Metro is reporting they've sold 50,000 of the transponders that are required to use the newly-opened ExpressLanes, which allow single-occupant vehicles to use 11 miles of carpool lanes on the 110 for a fee (ExpressLanes are also coming to the 10 in January or February). At $40 per transponder, the transit agency is off to a good start. So, what will the agency do when all the toll money starts rolling in? "The one-year demonstration project for the Metro ExpressLanes is anticipated to generate between $18 and $20 million in toll revenue," Metro's Rick Jager tells us. "The money will go for the operation of the lanes (approximately $7-10 million a year) and the rest of the money generated has to be reinvested in transportation improvements along the corridors where it was generated. This can include more bus service on existing lines, improvements to the Metro Silver Line (busway), etc." Metro's already received $210 million from the feds for instituting the lanes; they used some of the excess funds to buy 59 new clean fuel buses that are already in service, mostly on the Silver Line. "Foothill Transit got new buses as well, as did Torrance Transit and Gardena Transit for expanded service along the Harbor Freeway and the San Bernardino Freeway," Jager says.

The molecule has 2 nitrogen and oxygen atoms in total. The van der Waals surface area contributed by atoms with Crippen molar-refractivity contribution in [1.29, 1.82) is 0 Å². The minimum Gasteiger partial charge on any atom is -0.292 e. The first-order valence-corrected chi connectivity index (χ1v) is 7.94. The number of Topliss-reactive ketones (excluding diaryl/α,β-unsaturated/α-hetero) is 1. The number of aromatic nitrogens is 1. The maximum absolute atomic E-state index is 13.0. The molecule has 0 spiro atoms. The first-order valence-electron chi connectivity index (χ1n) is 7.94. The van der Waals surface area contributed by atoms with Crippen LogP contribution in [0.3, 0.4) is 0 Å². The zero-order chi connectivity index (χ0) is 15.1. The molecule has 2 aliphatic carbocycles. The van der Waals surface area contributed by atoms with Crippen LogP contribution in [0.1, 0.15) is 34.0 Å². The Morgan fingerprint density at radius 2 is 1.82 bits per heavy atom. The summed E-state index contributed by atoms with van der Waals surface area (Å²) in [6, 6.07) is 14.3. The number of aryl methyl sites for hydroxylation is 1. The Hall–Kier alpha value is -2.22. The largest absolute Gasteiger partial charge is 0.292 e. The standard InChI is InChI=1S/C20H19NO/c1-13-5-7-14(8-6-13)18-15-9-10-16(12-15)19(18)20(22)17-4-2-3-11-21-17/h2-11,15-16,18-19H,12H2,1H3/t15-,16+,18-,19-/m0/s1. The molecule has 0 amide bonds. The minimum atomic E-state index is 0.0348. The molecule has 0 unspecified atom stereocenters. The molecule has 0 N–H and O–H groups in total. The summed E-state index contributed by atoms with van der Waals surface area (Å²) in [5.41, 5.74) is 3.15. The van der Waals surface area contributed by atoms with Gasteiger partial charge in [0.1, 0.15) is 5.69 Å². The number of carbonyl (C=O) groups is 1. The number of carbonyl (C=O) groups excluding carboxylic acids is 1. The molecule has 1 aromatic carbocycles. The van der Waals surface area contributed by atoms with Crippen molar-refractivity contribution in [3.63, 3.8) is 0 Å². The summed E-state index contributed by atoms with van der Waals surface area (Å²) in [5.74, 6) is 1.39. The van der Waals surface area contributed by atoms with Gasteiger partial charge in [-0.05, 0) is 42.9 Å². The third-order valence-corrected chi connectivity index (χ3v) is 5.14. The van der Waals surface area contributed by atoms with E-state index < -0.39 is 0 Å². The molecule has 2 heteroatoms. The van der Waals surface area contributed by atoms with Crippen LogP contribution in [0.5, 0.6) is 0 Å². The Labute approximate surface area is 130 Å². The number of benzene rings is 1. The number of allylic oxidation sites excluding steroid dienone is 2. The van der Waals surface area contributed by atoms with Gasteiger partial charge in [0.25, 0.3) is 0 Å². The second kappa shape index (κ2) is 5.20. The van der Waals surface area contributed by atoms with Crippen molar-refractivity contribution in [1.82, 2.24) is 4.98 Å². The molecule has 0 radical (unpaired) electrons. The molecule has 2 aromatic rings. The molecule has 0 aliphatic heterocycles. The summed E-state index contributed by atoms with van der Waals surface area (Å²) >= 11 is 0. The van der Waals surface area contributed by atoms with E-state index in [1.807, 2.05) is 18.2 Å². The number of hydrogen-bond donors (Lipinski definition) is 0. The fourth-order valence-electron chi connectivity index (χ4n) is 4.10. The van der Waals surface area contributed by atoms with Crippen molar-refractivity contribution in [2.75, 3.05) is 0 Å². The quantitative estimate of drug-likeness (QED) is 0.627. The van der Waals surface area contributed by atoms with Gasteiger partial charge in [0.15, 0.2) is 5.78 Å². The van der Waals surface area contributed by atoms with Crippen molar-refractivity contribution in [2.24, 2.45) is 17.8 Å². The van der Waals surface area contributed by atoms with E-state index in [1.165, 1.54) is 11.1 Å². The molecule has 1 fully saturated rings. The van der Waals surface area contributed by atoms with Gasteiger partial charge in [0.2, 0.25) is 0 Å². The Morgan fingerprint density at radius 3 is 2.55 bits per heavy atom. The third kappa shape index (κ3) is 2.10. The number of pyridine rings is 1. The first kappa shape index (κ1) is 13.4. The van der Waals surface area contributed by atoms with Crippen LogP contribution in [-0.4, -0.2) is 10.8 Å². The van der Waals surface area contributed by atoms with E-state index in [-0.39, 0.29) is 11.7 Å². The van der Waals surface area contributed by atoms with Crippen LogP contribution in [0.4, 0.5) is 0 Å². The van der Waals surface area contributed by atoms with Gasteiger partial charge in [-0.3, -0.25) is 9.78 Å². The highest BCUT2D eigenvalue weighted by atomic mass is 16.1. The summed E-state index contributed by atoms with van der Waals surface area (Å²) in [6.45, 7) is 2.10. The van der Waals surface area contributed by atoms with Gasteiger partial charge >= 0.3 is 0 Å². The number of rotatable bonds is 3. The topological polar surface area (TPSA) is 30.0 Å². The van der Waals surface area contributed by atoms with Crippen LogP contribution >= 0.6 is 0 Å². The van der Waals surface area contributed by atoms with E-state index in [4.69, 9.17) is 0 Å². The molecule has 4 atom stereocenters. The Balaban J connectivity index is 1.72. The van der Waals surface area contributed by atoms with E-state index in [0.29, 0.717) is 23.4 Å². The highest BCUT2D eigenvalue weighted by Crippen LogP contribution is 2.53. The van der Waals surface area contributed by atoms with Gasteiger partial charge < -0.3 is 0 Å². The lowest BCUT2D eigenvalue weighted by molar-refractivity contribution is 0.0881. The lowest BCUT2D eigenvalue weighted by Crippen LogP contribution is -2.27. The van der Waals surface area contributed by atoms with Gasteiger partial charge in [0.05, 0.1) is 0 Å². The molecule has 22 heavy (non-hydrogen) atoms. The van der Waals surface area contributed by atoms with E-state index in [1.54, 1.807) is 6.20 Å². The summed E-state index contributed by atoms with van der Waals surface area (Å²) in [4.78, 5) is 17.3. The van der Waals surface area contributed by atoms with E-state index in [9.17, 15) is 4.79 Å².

· 50K transponders issued so far; preparations underway to launch ExpressLanes on 10 freeway in early 2013 [The Source]
· Everything You Need to Know About New 110 and 10 Toll Lanes [Curbed LA]